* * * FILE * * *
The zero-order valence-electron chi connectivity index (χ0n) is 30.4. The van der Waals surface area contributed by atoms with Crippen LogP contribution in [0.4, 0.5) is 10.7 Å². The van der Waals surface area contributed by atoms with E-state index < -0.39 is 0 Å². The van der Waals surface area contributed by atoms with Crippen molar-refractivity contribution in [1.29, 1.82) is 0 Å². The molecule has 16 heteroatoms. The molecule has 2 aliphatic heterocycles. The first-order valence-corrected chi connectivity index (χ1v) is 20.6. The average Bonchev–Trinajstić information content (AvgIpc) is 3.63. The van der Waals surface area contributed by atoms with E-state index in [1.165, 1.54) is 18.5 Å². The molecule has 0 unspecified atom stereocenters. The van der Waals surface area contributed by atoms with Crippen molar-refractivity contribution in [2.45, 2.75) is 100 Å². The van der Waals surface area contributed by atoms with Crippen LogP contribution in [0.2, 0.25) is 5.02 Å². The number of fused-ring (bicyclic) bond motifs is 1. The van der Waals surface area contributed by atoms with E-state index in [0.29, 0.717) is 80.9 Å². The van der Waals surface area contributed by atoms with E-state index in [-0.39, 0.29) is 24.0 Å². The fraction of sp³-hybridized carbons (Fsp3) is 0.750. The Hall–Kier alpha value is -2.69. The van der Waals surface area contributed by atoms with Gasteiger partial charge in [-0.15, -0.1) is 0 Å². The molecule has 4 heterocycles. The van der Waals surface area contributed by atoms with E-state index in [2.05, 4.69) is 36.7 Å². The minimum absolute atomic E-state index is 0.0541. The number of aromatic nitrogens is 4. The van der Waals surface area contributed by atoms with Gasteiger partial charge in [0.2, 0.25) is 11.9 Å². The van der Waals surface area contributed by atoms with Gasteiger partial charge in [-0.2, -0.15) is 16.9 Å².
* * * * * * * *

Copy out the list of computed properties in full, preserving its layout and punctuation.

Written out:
The zero-order valence-electron chi connectivity index (χ0n) is 30.4. The van der Waals surface area contributed by atoms with Crippen LogP contribution in [0.4, 0.5) is 10.7 Å². The van der Waals surface area contributed by atoms with E-state index < -0.39 is 0 Å². The van der Waals surface area contributed by atoms with Crippen molar-refractivity contribution in [1.29, 1.82) is 0 Å². The molecule has 16 heteroatoms. The molecule has 2 aliphatic heterocycles. The first-order valence-corrected chi connectivity index (χ1v) is 20.6. The average Bonchev–Trinajstić information content (AvgIpc) is 3.63. The van der Waals surface area contributed by atoms with E-state index in [1.165, 1.54) is 18.5 Å². The molecule has 0 unspecified atom stereocenters. The van der Waals surface area contributed by atoms with Crippen molar-refractivity contribution in [2.45, 2.75) is 100 Å². The van der Waals surface area contributed by atoms with Crippen LogP contribution in [0.2, 0.25) is 5.02 Å². The number of fused-ring (bicyclic) bond motifs is 1. The van der Waals surface area contributed by atoms with E-state index in [0.29, 0.717) is 80.9 Å². The van der Waals surface area contributed by atoms with E-state index in [-0.39, 0.29) is 24.0 Å². The fraction of sp³-hybridized carbons (Fsp3) is 0.750. The Hall–Kier alpha value is -2.69. The van der Waals surface area contributed by atoms with Gasteiger partial charge in [-0.15, -0.1) is 0 Å². The molecule has 4 heterocycles. The van der Waals surface area contributed by atoms with E-state index in [2.05, 4.69) is 36.7 Å². The minimum absolute atomic E-state index is 0.0541. The number of aromatic nitrogens is 4. The van der Waals surface area contributed by atoms with Gasteiger partial charge in [0.2, 0.25) is 11.9 Å². The van der Waals surface area contributed by atoms with Gasteiger partial charge in [-0.2, -0.15) is 16.9 Å².